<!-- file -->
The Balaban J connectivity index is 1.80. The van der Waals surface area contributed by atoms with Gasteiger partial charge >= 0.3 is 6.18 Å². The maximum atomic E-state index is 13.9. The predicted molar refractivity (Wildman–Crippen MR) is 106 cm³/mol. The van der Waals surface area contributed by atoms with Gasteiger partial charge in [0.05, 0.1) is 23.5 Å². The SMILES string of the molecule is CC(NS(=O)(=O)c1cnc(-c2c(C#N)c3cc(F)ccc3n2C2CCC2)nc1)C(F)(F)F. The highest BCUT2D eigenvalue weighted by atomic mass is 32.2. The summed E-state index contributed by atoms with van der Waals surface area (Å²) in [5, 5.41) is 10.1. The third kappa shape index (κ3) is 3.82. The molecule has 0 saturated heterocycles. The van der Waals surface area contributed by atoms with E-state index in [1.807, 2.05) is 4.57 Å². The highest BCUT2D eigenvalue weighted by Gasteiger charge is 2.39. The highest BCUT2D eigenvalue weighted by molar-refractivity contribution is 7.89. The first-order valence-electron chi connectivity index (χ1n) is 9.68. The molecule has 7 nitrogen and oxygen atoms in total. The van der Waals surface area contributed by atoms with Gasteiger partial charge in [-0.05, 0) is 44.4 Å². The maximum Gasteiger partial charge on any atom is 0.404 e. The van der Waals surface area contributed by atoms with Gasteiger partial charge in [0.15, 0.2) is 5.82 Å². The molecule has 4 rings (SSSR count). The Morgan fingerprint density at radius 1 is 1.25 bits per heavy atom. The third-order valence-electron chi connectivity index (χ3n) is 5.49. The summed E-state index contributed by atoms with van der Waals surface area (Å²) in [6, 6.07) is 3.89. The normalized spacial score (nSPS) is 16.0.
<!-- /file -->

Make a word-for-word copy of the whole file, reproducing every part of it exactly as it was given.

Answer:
The Balaban J connectivity index is 1.80. The van der Waals surface area contributed by atoms with Gasteiger partial charge >= 0.3 is 6.18 Å². The maximum atomic E-state index is 13.9. The predicted molar refractivity (Wildman–Crippen MR) is 106 cm³/mol. The van der Waals surface area contributed by atoms with Gasteiger partial charge in [0.05, 0.1) is 23.5 Å². The SMILES string of the molecule is CC(NS(=O)(=O)c1cnc(-c2c(C#N)c3cc(F)ccc3n2C2CCC2)nc1)C(F)(F)F. The highest BCUT2D eigenvalue weighted by atomic mass is 32.2. The summed E-state index contributed by atoms with van der Waals surface area (Å²) in [5, 5.41) is 10.1. The third kappa shape index (κ3) is 3.82. The molecule has 0 saturated heterocycles. The van der Waals surface area contributed by atoms with E-state index in [1.807, 2.05) is 4.57 Å². The highest BCUT2D eigenvalue weighted by Gasteiger charge is 2.39. The highest BCUT2D eigenvalue weighted by molar-refractivity contribution is 7.89. The first-order valence-electron chi connectivity index (χ1n) is 9.68. The molecule has 7 nitrogen and oxygen atoms in total. The van der Waals surface area contributed by atoms with Gasteiger partial charge in [-0.05, 0) is 44.4 Å². The maximum Gasteiger partial charge on any atom is 0.404 e. The van der Waals surface area contributed by atoms with Gasteiger partial charge in [0.15, 0.2) is 5.82 Å². The molecule has 4 rings (SSSR count). The Morgan fingerprint density at radius 1 is 1.25 bits per heavy atom. The third-order valence-electron chi connectivity index (χ3n) is 5.49. The summed E-state index contributed by atoms with van der Waals surface area (Å²) in [6, 6.07) is 3.89. The normalized spacial score (nSPS) is 16.0.